Does cling wrap remove cork taint?

If you’re planning on opening old, cork-sealed bottles at a dinner party or tasting, the best advice is to have back-up bottles on hand. Pexels

At a dinner party, a bottle of expensive red Bordeaux was poured, and a general groan went around the room. The wine was ‘corked’. Disappointment reigned, until some bright spark said “Have you got any Glad Wrap in the kitchen? I heard that it gets rid of cork taint.”

The big surprise is that polyethylene does in fact remove TCA cork taint from wine—but it must be 100% pure.

A roll of cling-film was produced. A sheet was torn off, scrunched up, and placed in a glass jug. The wine was poured into the jug and given a good swish. Some of the assembled thought it made a slight difference to the wine; others thought it had no effect at all.

The idea that cling-wrap cures cork taint persists in some quarters, so I asked Adrian Coulter, the Australian Wine Research Institute’s senior oenologist, for his view. He confirmed that cling-film does not remove cork taint, and he furnished published scientific work to prove it.

A let-down, for sure: it would be so convenient if cling-film did the trick, as just about every household has a roll in a kitchen drawer.

But the story doesn’t end there.

The big surprise is that polyethylene does in fact remove TCA cork taint from wine—but it must be 100% pure, food-grade PE*, and cling-wrap isn’t pure PE. It can be composed of various polymers other than, or including, PE.

To procure some 100% pure food-grade PE you’d have to get it from a manufacturer. I’m currently investigating this possibility.

It would be great to have a sheet of PE in your handbag just in case you encounter a corked bottle of ’82 Mouton or ‘78 La Tâche in your travels…

In Australia and New Zealand it is happily quite rare to need a corkscrew these days, let alone a slice of polyethylene.

But, if you’re planning on opening old, cork-sealed bottles at a dinner party or tasting, the best advice is to have back-up bottles on hand.

* Adrian Coulter writes:

“The mechanism of removal by a PE membrane has been shown to be due to adsorption of TCA onto the membrane surface through hydrophobic interactions (Park et al. 2007). Hydrophobic interactions occur between nonpolar molecules that tend to gather together when they are present in a polar solvent. That is, TCA has more affinity for PE than water (or wine), so it adsorbs to the surface of the PE.”


3 thoughts on “Does cling wrap remove cork taint?”

  1. Avatar
    roger@rogerbrownsurveys.com.au says:

    Regarding your article about cling wrap and cork taint.
    Is it possible that readily available freezer bags are similar to the food grade PE referred to by Adrian Coulter.
    Many years ago I read in an article that freezer bags were useful in removing the unpleasant characters from TCA affected wine.
    I have tried this with red wine in the past to varying degrees of success – the level of taint being the main factor. In wines that weren’t badly affected, the taint could become undetectable. The worse the wine was TCA affected, the more freezer bags were required to make a difference. Very badly affected wines could not be improved to a point where they become enjoyable.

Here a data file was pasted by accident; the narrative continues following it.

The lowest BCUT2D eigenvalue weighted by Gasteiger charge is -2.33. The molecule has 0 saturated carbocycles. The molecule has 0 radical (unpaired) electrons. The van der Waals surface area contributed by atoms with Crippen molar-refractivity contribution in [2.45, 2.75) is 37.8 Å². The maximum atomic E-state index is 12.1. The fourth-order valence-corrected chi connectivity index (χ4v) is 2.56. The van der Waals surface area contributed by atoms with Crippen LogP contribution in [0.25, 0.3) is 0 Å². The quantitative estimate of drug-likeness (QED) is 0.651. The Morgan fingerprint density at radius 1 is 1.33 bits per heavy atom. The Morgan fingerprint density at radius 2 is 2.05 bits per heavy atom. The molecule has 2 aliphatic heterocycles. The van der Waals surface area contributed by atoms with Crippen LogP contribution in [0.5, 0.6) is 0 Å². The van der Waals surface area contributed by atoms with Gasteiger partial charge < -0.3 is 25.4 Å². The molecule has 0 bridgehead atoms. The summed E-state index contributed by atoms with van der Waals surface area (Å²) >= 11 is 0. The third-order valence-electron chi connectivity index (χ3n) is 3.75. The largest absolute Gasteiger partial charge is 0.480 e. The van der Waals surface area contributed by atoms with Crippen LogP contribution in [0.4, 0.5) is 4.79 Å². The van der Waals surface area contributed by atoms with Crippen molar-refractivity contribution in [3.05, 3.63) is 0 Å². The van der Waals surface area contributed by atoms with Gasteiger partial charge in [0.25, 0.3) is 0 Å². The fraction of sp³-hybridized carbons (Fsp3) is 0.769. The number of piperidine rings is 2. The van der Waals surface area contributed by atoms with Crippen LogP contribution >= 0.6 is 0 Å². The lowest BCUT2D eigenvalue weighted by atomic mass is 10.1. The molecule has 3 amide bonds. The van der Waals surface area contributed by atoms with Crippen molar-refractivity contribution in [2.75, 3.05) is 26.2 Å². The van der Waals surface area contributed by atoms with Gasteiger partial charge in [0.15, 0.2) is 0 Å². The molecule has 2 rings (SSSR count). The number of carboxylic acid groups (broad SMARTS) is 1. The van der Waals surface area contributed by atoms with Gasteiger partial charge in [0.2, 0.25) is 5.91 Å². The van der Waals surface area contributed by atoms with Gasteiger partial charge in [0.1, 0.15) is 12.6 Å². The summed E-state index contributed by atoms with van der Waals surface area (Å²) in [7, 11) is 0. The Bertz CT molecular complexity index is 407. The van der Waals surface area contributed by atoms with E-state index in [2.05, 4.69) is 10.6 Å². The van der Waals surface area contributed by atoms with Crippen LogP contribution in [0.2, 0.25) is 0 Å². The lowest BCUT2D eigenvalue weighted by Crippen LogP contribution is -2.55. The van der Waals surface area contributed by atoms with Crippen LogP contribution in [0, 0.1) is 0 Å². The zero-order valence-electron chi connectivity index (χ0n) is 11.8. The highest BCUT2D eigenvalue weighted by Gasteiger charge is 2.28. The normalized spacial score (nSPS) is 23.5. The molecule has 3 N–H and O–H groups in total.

I do believe that the basis of the process is sound. The TCA smell on the used freezer bags after removal from the wine could be much more concentrated than in the affected wine initially.
    However, I do not believe that the quality of a wine could be returned to that of a pristine bottle.
    I don’t think I ever tried this with white wine. I recall a caveat, in that molecules producing the aromatic and flavour components of some particular white wine varieties were also removed by this process. With most of our whites under screwcap it is rarely an issue for consumers anyway.
    Mind you, there are issues of convenience relating to shoving an increasing number of freezer bags into a wine filled decanter, swirling it all around with a chopstick and then waiting an appropriate time to assess the outcome after each addition – all while your dinner guests are waiting for something palatable to drink.

    1. Huon Hooke
      Huon Hooke says:

      I asked Adrian Coulter about the freezer bags. His reply: “From what I gather, freezer bags like the ‘zip lock bag’ are made from polyethylene and I would presume they are food grade. So yes, the story from Roger makes sense. One would want to cut off the zip lock mechanism first, which usually contains a coloured part (hence a dye), and any portion of the bag that has a white area for writing on (which would also contain a dye or ink).”

    2. Huon Hooke
      Huon Hooke says:

      With regard to the white wine query, Adrian replied: “With regard to white wine, Capone et al. (1999) … found that treating a litre of wine with a piece of PE ‘had no discernible effect on the aroma of a non-tainted red or oak-fermented white wine, although it did produce a noticeable lessening of the floral/fruity character in a non-tainted Riesling wine’.

      “So, while PE would work to remove TCA from white wine, it may result in some loss of floral/fruity characters (however, would that be noticeable in a musty wine if the mustiness was removed?).”

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